In 1911 Una Nixson Hopkins published her only novel, A Winter Romance in Poppy Land (Boston: Richard G. Badger). Remembered now largely as an architect and interior designer, as well as a Hollywood art director, she was also a frequent contributer of articles and short stories to magazines like the Ladies’ Home Journal. The plot of A Winter Romance in Poppy Land is very much in the vein of such magazine fiction: George Oliver and June Winthrop, both visiting Pasadena, fall in love, but June rejects him when an overheard conversation suggests his complicity in a jewel theft from their hotel. Once June learns that Oliver is an aspiring playwright and the conversation concerned a plot twist in his latest work (the actual theft was a mere coincidence), she yields to his advances and the two announce their engagement. “An interesting love story with rather an unusual plot of misunderstandings,” concludes a contemporary reviewer in Out West, commending the book’s affectionately “vivid and true” depictions of its California settings (James 59).
The characters are all stock figures (distressingly so in the case of the African-American gardener, Japanese servants, and Hispanic locals), but when it came to choosing models for the photographic illustrations of her tale, Hopkins eschewed stock in favor of her Pasadena neighbors. Uncredited in the book itself, their identities are revealed in an eight-page manuscript tucked into the copy recently donated to the Penn Libraries by Caroline F. Schimmel as part of the Collection of Women in the American Wilderness.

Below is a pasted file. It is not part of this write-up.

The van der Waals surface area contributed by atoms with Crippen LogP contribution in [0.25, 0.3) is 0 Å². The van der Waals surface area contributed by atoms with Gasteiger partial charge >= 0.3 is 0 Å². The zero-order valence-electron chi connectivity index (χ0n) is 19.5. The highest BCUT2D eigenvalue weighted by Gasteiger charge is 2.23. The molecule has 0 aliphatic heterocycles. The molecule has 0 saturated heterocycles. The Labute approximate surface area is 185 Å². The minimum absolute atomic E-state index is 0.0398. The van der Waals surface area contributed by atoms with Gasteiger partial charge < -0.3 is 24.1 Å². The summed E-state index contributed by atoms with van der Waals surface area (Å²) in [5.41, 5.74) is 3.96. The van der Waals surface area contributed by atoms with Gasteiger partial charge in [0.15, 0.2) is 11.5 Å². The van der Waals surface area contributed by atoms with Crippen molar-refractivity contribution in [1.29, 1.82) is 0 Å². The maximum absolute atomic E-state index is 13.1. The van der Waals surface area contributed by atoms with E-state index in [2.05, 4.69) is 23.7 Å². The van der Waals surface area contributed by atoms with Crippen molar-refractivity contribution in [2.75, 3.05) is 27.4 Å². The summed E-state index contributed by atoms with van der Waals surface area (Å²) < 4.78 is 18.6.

The manuscript, written in pencil on two folded sheets of paper, is undated and anonymous, assuming its audience’s familiarity with all the people and places it mentions. “This was my mother’s book given by her to her sister Caroline and returned to Mama by the family when her sister died,” the author begins.* “I thought it might be interesting to the neighbors. Yesterday the authoress told us that they would probably laugh at the story, but I know they will be engaged by the circumstances surrounding it.”
After a brief encomium to “the authoress,” Una Nixson Hopkins, “a most delightful and interesting person” who “designed and built the house Mrs. West now lives in, the Clark house, and Miss Moores [sic] house on Congress Place, and many more on South Orange Grove,” the writer relates her own tale of unrequited love and neighborhood friendships:
When my brother was about seventeen he had “a case” on a beautiful girl living in Altadena and sold the West house to her mother for Mrs. Hopkins. Mrs. Hopkins was then living in the house next to you. (Miss Tuttle’s). She chose (Mrs. Hopkins I mean) Julia the beautiful girl next door, for the heroine of her story and her mother for the mother part, and our gardener John who worked for my mother for over twenty years. (I wager Allan will remember him if you do not.) George Stimson was the hero, probably you know who he is.
Mrs. Holmes and Julia (the beautiful girl and her mother) and George Stimson and John are in the pictures which were all taken in our garden, the chariot races excepted. Well, my brother went to Andover and Yale, and Julia married Sidney Francis son of the governor of Misssouri [sic].
They built that beautiful house on Grand Avenue and are the parents of the glamour girl Mimi, who has been pictured in Life several times. They lived in New York a number of years but returned to Pasadena during my illness and Julia gave me a chance to see Mimi. She is beautiful and, of course, the boys are thrilled by her.
Mrs. Holmes died just before Mama did they were the dearest of friends and certainly made a path way between the Holmes house and Sunshine Cottage. I have always loved Julia and she is just as sweet as ever.